Council Directive 1999/85/EC which provides for Member States to apply a reduced rate for a limited number of services was finally adopted on 22 October. As you are aware, the objective is to seek to boost employment and create job opportunities by stimulating demand through lower consumer prices. The Government believes however, that unemployment can be tackled more effectively in the UK by our targeted schemes to equip people with skills for work which were introduced in the last two Budgets.

  Any decision on the use of an experimental reduced rate in the UK can in any case only be taken by the Chancellor in the context of the next Budget. Member States wishing to participate in the experimental arrangements were required to notify the Commission by 1 November but, to preserve our options if the Chancellor were minded to apply a reduce rate, I wrote to Commissioner Bolkestein before the deadline explaining the UK's position and the difficulties posed by the constraints of the Budget cycle. I believe that the UK has therefore met the requirement of the new Directive to notify the Commission and that a proposal for approval of a UK application could be circulated later, should we decide to proceed.

  I hope this helps to clarify the position.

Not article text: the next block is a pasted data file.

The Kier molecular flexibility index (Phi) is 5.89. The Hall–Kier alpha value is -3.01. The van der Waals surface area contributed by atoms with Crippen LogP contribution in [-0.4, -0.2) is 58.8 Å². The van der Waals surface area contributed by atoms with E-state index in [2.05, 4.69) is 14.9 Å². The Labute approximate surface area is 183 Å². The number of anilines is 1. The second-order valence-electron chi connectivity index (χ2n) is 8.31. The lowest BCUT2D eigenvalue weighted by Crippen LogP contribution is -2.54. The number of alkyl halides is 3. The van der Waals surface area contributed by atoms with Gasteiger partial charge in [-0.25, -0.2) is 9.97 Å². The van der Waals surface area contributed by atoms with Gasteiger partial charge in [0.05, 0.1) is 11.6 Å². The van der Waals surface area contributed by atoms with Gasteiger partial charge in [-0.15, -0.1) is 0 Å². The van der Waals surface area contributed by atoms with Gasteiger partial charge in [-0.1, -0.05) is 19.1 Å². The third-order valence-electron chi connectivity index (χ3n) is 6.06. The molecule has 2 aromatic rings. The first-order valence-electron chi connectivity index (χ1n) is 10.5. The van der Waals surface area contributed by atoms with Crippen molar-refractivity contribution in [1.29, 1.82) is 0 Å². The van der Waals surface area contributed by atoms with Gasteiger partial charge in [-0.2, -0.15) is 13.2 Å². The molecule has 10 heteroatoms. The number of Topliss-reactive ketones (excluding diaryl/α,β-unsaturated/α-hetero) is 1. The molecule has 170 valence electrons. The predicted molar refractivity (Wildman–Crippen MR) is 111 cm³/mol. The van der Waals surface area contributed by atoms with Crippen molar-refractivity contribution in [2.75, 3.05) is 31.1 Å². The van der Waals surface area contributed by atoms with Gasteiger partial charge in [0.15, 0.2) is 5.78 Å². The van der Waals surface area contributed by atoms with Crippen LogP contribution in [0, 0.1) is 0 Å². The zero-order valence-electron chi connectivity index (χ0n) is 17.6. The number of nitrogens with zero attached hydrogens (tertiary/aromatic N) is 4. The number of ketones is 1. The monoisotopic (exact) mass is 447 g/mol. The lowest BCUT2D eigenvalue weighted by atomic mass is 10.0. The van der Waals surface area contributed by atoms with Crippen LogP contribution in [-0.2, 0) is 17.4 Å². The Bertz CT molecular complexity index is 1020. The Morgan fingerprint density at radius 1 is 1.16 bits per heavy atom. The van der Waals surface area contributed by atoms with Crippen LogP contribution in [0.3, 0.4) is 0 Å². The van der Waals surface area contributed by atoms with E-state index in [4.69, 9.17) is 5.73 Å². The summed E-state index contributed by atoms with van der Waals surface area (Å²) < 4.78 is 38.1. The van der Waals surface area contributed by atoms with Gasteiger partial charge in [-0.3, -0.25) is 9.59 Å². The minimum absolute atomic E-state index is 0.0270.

20 January 2000

Letter from Lord Tordoff, Chairman of the Committee, to Dawn Primarolo MP, Paymaster General, HM Treasury

  Thank you for your letter of 20 January, which Sub-Committee A considered at its meeting on 15 February. We note that the Government's reasons for not making use of the power to apply a reduced rate of VAT at present, and we shall be interested to know if the Government does decide to enter this experiment in the future. We have cleared document 5016/00, which authorises those countries which have applied to proceed with their experiments.

17 February 2000

Letter from Lord Tordoff, Chairman of the Committee, to Dawn Primarolo MP, Paymaster General, HM Treasury

  I wrote to you on 17 February, telling you that we had cleared document 5016/00, and that we should be interested to know if the Government decided in the future to make use of the provision enabling it to apply a reduced rate of VAT on labour intensive services. We have since seen press reports claiming that the Government intends to reduce VAT on converting derelict buildings, and we should be interested to know in due course whether it is intended that this should be done through this particular experiment.

15 March 2000

Letter from Dawn Primarolo MP, Paymaster General, HM Treasury, to Lord Tordoff, Chairman of the Committee

  Thank you for your letter of 15 March 2000 about the Government's position on applying the experimental reduced rate of VAT for labour intensive services to the conversion of derelict buildings.

  In my letter of 20 January 2000 I explained that the objective of the experiment is to seek to boost employment and create job opportunities by stimulating demand through lower consumer prices. The Government does not intend to introduce the experimental reduced rate, believing that unemployment can be tackled more effectively in the UK by our targeted schemes to equip people with skills for work.

  I hope this helps to clarify the position.

28 March 2000